News and Press Releases

Twinsburg Man indicted on tax charges for $8.8 million scheme

FOR IMMEDIATE RELEASE
Feb. 13, 2013

A federal grand jury returned a 31-count indictment charging a Brian D. Krantz with crimes related to filing income tax refunds totaling more than $8.8 million, said Steven M. Dettelbach, United States Attorney for the Northern District of Ohio, and Darryl Williams, IRS-Criminal Investigation Special Agent in Charge.

Krantz is 45 and resides in Twinsburg, Ohio, according to court records. He was indicted on one count of conspiring to make false claims against the United States and 30 counts of making false claims for income tax refunds totaling approximately $8,825,147, according to the indictment.

The U.S. Treasury issued 17 refund checks totaling approximately $3,615,586 payable to Krantz and various corporations controlled by Krantz as a result of the alleged scheme, according to the indictment.

“This defendant is accused of violating tax laws to enrich himself,” Dettelbach said. “Those individuals who engage in this type of financial fraud should know they will not go undetected and will be brought to justice.”

Williams added: “Today’s indictment proves that stealing from the government is a serious crime. It sends an important message to America’s taxpayers who play by the rules that we have no tolerance for those who make up their own rules.”

The indictment names Bryan D. McCallum as Krantz’s co-conspirator. McCallum previously pleaded guilty to a two-count information charging him with the false claims conspiracy and with making the same 30 false claims.

During the years charged in the indictment, Krantz owned and controlled two corporations engaged in financial services and/or real estate investment business activities, in which he employed McCallum as an accountant / bookkeeper.

The indictment charges that from approximately April 2009 through June 8, 2010, Krantz and McCallum conspired to make false claims for tax refunds using income tax returns filed with the IRS in the names of Krantz, companies formed by Krantz and McCallum, and several “shelf” companies purchased by Krantz. A “shelf” company is a corporate or other formal non-operating business entity established for the purpose of being held for sale to another person.

The scheme involved the use of fake IRS Forms 2439, titled “Notice to Shareholder of Undistributed Long-Term Capital,” which is a form to be issued by a regulated investment company (RIC) or real estate investment trust (REIT) to report undistributed capital gains and taxes withheld from those gains on behalf of the shareholders. Under federal tax law, RICs and REITs are entities that are not taxed on their earnings but instead pass those earnings to their shareholders who, in turn, have the obligation to report those earnings and any resulting tax liabilities on the shareholders’ income tax returns. The returns filed pursuant to the conspiracy claimed substantial amounts of Form 2439 withholding credits, when, in fact, none of the companies listed on the forms were actually RICs or REITs or had any undistributed capital gains or withheld taxes.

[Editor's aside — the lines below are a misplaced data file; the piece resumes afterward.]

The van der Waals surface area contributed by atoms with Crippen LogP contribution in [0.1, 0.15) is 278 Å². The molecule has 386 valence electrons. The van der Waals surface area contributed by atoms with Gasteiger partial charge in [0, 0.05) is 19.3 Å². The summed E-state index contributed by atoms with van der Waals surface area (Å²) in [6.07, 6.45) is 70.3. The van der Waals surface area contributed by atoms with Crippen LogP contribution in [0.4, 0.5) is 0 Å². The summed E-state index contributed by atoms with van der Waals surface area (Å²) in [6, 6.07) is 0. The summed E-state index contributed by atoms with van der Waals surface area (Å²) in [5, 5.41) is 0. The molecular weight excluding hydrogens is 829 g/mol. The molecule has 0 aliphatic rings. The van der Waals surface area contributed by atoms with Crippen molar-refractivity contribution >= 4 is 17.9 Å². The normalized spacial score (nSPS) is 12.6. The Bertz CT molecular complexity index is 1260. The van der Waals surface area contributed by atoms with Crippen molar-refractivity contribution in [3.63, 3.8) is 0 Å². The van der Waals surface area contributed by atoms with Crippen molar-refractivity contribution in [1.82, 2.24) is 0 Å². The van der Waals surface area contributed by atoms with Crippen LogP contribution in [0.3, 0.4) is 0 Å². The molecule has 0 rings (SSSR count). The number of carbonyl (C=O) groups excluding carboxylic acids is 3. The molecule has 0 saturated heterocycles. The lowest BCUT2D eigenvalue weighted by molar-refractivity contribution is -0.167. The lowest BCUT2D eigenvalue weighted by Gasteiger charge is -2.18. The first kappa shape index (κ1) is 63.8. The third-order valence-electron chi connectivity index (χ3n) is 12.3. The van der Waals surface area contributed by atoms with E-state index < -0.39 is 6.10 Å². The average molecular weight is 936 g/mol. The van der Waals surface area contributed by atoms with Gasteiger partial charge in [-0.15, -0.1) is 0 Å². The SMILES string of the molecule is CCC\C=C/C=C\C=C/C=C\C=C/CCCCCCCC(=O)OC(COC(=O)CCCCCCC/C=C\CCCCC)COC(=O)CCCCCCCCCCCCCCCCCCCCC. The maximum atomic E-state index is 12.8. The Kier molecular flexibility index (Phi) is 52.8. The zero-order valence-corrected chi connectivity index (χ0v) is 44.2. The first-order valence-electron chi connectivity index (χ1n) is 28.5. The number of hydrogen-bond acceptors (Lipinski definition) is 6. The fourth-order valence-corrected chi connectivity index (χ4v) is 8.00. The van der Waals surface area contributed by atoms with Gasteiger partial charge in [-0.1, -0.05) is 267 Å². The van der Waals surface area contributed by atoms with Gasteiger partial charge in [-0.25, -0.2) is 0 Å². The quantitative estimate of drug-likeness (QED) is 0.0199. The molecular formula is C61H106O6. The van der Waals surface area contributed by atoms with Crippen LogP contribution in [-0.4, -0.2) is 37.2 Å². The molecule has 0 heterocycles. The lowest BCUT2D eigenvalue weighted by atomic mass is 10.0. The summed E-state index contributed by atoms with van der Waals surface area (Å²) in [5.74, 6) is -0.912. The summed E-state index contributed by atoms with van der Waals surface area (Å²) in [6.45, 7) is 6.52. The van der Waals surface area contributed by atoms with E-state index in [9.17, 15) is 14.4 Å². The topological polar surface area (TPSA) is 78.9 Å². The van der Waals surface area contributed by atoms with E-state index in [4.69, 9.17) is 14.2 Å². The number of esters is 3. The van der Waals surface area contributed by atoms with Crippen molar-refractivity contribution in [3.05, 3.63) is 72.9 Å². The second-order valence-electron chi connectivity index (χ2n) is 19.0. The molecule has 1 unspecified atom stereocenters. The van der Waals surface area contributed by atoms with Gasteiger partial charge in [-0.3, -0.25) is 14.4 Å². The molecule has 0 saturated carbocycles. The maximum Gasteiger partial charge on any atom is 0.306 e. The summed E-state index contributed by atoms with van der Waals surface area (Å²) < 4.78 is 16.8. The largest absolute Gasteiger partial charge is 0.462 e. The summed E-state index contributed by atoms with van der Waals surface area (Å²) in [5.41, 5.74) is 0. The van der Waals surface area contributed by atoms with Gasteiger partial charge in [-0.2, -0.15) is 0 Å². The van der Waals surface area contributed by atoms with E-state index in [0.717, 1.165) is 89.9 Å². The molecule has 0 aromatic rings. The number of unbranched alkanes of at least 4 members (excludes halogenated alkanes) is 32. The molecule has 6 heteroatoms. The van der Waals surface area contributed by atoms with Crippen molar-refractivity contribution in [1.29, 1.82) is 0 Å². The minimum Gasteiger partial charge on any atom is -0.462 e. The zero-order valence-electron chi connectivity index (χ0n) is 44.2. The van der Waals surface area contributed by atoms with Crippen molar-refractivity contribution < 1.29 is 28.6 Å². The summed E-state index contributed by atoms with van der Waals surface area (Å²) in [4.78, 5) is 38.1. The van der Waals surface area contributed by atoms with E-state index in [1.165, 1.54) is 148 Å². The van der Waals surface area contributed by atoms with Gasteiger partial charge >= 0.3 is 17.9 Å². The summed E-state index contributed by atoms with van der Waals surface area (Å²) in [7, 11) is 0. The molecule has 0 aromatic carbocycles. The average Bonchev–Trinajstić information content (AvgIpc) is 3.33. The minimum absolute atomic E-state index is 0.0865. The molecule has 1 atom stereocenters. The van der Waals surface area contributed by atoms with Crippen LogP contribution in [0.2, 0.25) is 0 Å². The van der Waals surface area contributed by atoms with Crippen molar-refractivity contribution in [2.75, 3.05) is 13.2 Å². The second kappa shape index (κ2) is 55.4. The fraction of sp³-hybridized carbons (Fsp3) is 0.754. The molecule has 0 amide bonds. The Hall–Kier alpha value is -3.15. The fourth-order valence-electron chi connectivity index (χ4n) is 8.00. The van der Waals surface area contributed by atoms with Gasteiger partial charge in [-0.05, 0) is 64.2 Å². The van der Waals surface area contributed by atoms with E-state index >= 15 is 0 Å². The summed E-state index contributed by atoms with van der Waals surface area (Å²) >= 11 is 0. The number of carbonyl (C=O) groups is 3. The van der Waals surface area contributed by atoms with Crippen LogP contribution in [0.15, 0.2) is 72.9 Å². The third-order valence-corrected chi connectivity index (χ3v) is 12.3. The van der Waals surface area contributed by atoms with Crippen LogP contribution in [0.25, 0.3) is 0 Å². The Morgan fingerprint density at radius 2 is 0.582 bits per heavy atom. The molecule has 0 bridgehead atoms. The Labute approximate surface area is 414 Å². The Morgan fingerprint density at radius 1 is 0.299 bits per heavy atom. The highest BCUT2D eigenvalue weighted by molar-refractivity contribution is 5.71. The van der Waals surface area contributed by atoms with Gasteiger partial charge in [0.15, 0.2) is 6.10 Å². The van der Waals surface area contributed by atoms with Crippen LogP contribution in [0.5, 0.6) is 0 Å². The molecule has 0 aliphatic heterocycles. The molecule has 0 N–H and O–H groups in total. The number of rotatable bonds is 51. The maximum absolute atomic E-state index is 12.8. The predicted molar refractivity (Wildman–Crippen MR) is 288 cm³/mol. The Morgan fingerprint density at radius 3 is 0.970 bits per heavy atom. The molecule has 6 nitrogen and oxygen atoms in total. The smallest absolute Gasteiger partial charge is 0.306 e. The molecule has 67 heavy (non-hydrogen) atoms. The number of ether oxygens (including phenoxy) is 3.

According to the indictment, Krantz used more than $1 million of the refund proceeds to finance a real estate venture he established with other partners, known as Phoenix Ventures Partners LLC. Krantz and McCallum misled Krantz’s real estate partners to believe that a group of Colorada-based hard money lenders had provided the funds.

If convicted, the defendant’s sentence will be determined by the court after review of factors unique to this case, including the defendant’s prior criminal record, if any, the defendant’s role in the offense and the characteristics of the violation. In all cases the sentence will not exceed the statutory maximum and in most cases it will be less than the maximum.

The government’s case is being prosecuted by Assistant United States Attorneys John M. Siegel and Justin J. Roberts, following an investigation by the Internal Revenue Service, Criminal Investigation.

An indictment is only a charge and is not evidence of guilt. A defendant is entitled to a fair trial in which it will be the government’s burden to prove guilt beyond a reasonable doubt.

 

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